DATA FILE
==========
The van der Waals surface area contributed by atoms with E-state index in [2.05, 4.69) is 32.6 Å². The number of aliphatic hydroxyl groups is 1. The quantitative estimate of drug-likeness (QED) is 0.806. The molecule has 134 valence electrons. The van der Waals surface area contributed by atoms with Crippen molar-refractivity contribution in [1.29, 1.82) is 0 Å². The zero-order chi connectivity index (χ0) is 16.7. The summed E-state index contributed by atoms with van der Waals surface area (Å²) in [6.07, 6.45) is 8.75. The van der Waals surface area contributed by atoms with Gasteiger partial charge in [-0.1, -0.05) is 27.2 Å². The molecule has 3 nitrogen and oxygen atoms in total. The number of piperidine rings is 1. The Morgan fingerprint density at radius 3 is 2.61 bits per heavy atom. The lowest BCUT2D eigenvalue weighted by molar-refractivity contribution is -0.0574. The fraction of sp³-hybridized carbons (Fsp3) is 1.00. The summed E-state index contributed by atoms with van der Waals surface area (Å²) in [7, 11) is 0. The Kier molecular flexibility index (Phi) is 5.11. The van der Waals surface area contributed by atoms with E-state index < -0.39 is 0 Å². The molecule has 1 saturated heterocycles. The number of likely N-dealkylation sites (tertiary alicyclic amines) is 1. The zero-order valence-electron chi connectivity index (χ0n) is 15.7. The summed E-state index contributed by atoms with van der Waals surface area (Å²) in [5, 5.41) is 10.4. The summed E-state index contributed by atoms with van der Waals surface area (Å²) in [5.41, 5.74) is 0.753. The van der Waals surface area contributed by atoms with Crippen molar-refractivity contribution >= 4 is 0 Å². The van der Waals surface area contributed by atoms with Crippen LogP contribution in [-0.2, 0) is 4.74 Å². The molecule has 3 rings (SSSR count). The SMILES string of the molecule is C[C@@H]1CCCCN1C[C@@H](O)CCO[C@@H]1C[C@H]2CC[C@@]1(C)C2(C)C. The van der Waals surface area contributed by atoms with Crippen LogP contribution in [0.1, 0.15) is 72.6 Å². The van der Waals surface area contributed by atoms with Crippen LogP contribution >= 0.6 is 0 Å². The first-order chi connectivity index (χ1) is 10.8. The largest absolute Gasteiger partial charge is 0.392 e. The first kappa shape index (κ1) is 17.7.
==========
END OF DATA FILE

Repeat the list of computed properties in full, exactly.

The van der Waals surface area contributed by atoms with E-state index in [2.05, 4.69) is 32.6 Å². The number of aliphatic hydroxyl groups is 1. The quantitative estimate of drug-likeness (QED) is 0.806. The molecule has 134 valence electrons. The van der Waals surface area contributed by atoms with Crippen molar-refractivity contribution in [1.29, 1.82) is 0 Å². The zero-order chi connectivity index (χ0) is 16.7. The summed E-state index contributed by atoms with van der Waals surface area (Å²) in [6.07, 6.45) is 8.75. The van der Waals surface area contributed by atoms with Gasteiger partial charge in [-0.1, -0.05) is 27.2 Å². The molecule has 3 nitrogen and oxygen atoms in total. The number of piperidine rings is 1. The Morgan fingerprint density at radius 3 is 2.61 bits per heavy atom. The lowest BCUT2D eigenvalue weighted by molar-refractivity contribution is -0.0574. The fraction of sp³-hybridized carbons (Fsp3) is 1.00. The summed E-state index contributed by atoms with van der Waals surface area (Å²) in [7, 11) is 0. The Kier molecular flexibility index (Phi) is 5.11. The van der Waals surface area contributed by atoms with E-state index < -0.39 is 0 Å². The molecule has 1 saturated heterocycles. The number of likely N-dealkylation sites (tertiary alicyclic amines) is 1. The zero-order valence-electron chi connectivity index (χ0n) is 15.7. The summed E-state index contributed by atoms with van der Waals surface area (Å²) in [5, 5.41) is 10.4. The summed E-state index contributed by atoms with van der Waals surface area (Å²) in [5.41, 5.74) is 0.753. The van der Waals surface area contributed by atoms with Crippen molar-refractivity contribution >= 4 is 0 Å². The van der Waals surface area contributed by atoms with Crippen LogP contribution in [-0.2, 0) is 4.74 Å². The molecule has 3 rings (SSSR count). The SMILES string of the molecule is C[C@@H]1CCCCN1C[C@@H](O)CCO[C@@H]1C[C@H]2CC[C@@]1(C)C2(C)C. The van der Waals surface area contributed by atoms with Crippen LogP contribution in [0.1, 0.15) is 72.6 Å². The van der Waals surface area contributed by atoms with Crippen LogP contribution >= 0.6 is 0 Å². The first-order chi connectivity index (χ1) is 10.8. The largest absolute Gasteiger partial charge is 0.392 e. The first kappa shape index (κ1) is 17.7.